The host inflammatory response, as measured by BAL cell counts and ELF cytokines, was assessed in mice represented in Figure 1B. Relative and absolute cell counts (i.e., differential cell counts and total leukocyte counts) were determined from the BAL fluid (Figure 2); there were significant differences (p 0.009) in the cell counts between CF mice and wild-type mice at several time points as indicated in the figure. At earlier time points, differences in relative cell counts were observed starting 2 h after infection (Figure E1). Results from TNF-α, IL-6, MIP-2, and KC are shown in Figure 3, and significant differences between CF and wild-type mice are indicated in the figure. Other cytokine levels were either at or below detectable limits (IL-12, IL-13, IFN-γ, and granulocyte-macrophage colony–stimulating factor), or were not significantly different between CF and wild-type mice (IL-1β and IL-10) and therefore the data are not shown.
The numbers of bacteria were quantitated in the lungs of mice after a single intranasal inoculation with P. aeruginosa in three experiments (Figure 4). The number of bacteria recovered in lung homogenates was significantly less than the inoculum (~ 5 × 107 cfu/mouse) immediately after inoculation, and 1, 2, and 3 h later in both CF and wild-type mice. By 1 to 2 d after infection, bacteria were no longer detectable in most mice from either strain. There were no significant differences in the number of bacteria cultured from CF and wild-type mice at any time point studied.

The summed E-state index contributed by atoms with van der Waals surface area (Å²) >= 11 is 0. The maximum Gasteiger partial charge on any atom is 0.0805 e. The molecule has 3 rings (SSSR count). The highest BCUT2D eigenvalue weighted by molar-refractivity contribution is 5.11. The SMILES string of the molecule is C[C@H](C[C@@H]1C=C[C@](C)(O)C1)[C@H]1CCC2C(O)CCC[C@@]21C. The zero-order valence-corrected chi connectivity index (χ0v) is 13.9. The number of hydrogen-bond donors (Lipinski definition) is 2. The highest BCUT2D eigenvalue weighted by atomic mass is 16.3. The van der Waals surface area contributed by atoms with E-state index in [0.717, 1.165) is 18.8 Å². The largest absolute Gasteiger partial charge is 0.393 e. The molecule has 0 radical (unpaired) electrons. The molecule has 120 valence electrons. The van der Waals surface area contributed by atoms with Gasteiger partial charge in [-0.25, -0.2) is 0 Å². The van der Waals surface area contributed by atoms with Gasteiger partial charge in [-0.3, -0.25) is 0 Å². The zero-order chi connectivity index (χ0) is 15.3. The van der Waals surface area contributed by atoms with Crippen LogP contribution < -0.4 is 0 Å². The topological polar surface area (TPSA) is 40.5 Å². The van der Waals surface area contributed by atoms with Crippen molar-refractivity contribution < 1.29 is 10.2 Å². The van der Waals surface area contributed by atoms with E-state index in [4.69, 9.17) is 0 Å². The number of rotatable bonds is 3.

Lung sections were made from mice killed 2 d after a single inoculation with P. aeruginosa; sections illustrating lung inflammation are shown in Figure 5. There was mild to moderate pneumonia present in some areas of the lungs of both CF and wild-type mice, though in a few mice endobronchial inflammation could be detected. H&E-stained sections were assessed for the presence or absence of inflammation using morphometric techniques 3 h, 1 d, and 2 d after infection. There were no significant differences in the degree of inflammation between CF and wild-type mice at any of the time points studied when evaluating the left and right lung separately, though the degree of inflammation tended to increase with time (Figures E2A and E2B). Due to the similarity of the results in the right lung and the left lung, the data were pooled for the entire lung (Figure E2C). Again, there were no significant differences at any time point studied.
Experiments were performed to evaluate whether repeated administrations of P. aeruginosa (~ 5 × 107 cfu/mouse/administration) could develop into a chronic lung infection in mice. P. aeruginosa was administered by insufflation to CF and wild-type mice every 3 d for a total of four doses, similar to the protocol used to create chronic B. cepacia lung infection (9). After a single administration, CF mice lost weight the first 2 d, and then regained some of the weight lost by the third day (Figure 6A). After the second dose, mice lost weight the first day; however, the mice started to gain weight the second and third day. By the third dose, although mice lost weight, the changes in body weight of the CF and wild-type mice became more similar, and by the fourth dose, the change in weights of the two groups mice were nearly indistinguishable. Mice were killed 13 d after the initial inoculum and BAL performed. TNF-α, IL-1β, IL-6, MIP-2, and KC in BAL fluid were at or near the limits of detection for the assays in almost all mice.